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  • Istituto di BioRobotica
  • Istituto DIRPOLIS
  • Istituto di Scienze della Vita

electronic device can monitor heart after transplantation. integrated bionic system allows control of cardiac function and improves quality of life for patients

Publication date: 19.01.2019
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The European Commission allocated 5 million euros to FET-funded (Future and Emerging Technologies) project NeuHeart. The Sant’Anna School team of researchers   Silvestro Micera and Calogero Oddo (Biorobotics Institute),  Dr. Vincenzo Lionetti (Institute of Life Sciences),  and  Erica Palmerini (Dirpolis Institute for Law, Politics and Development) coordinates the research to expand the integration of advanced bionics that will allow control and regulation of cardiac function after transplantation.

The “kick off meeting” of four-year project NeuHeart is bringing together the five European partners (research institutions and companies) led by Sant’Anna School on January 17-18 in Pisa.

The FET high-risk / high-impact short-medium term research projects on disruptive technologies aim to explore the leading technology paradigms of the future with the highest potential for Europe's economy and society.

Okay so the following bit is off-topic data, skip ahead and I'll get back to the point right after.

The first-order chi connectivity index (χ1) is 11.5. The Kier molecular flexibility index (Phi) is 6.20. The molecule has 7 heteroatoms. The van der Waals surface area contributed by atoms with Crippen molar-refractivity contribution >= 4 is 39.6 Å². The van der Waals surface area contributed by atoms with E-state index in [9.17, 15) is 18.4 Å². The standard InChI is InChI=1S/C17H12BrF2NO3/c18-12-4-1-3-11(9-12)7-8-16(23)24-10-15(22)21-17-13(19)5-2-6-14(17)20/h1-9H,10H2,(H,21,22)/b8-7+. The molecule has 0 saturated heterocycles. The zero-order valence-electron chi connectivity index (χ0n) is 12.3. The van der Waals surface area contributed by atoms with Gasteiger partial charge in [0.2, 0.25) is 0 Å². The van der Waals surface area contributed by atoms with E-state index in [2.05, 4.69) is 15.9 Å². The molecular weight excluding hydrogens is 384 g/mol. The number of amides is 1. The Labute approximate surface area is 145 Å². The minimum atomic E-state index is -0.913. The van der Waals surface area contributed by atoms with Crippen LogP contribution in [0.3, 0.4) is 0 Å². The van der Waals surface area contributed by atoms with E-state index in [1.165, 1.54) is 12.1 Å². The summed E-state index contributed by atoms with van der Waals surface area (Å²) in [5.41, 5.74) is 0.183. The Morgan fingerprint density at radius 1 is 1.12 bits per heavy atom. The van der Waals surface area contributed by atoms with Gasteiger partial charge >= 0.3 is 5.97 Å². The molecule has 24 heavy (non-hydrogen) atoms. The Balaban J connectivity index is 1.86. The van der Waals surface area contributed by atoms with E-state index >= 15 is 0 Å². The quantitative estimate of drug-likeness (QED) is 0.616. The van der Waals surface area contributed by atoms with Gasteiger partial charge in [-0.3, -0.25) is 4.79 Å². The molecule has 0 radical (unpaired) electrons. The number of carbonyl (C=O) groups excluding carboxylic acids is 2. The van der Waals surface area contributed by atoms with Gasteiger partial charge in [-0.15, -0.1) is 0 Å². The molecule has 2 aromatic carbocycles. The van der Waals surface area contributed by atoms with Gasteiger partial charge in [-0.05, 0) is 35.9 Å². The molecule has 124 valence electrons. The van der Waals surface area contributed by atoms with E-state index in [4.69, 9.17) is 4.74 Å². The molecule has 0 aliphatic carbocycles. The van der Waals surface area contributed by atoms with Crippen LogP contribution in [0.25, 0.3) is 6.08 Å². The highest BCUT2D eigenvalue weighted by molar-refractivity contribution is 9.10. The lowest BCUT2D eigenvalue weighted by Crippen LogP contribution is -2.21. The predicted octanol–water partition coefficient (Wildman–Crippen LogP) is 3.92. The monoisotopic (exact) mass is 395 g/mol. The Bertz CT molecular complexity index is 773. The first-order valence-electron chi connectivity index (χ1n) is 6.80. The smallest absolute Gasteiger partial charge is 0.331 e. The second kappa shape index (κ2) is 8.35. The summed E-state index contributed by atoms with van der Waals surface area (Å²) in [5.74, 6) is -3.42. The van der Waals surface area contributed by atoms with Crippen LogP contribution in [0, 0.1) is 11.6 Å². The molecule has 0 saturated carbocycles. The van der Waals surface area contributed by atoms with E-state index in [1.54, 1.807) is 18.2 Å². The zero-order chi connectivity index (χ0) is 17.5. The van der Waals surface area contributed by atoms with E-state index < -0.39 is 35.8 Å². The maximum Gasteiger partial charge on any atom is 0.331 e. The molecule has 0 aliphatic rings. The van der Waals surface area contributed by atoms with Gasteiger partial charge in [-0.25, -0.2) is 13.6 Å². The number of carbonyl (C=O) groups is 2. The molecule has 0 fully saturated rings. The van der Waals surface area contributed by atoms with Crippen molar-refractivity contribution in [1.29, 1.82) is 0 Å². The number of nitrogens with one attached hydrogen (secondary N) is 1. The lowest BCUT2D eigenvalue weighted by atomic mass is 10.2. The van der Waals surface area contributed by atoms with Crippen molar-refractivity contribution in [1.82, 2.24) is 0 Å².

NeuHeart – said Silvestro Micera – combines a thorough understanding of the physiology of denervated heart with neuroengineering. We aim to improve post-operative outcomes and the transplant recipients’ quality of life”.

Heart transplantation is annually offered to more than 3500 patients worldwide. A patient suffering from an end-stage heart failure receives a donated heart during a complex surgical procedure. All nervous connections of the damaged heart are lost during the surgical transplantation procedure and reinnervation is a variable phenomenon because of the associated physiological and pathological consequences.  End-stage heart failure patients would not survive a year, possibly two years, without this life-saving surgery that can significantly prolong the life of the patient ; a donated heart lives an additional fifteen years after transplantation.

The ultimate goal of the NeuHeart research is to provide support to chronotropic incompetence because of cardiac denervation and better integrate the nerve fibers with the electronic system as a natural part of themselves. It focuses on the improvement of the transplanted heart function in pathological scenarios and to restore the disrupted cardiac-vagal connection by a bioelectronic solution (neural interface and sensors) based on a closed-loop neuromodulation. This project aims at building a new treatment paradigm for heart failure also contributing to transplantation clinical trials research.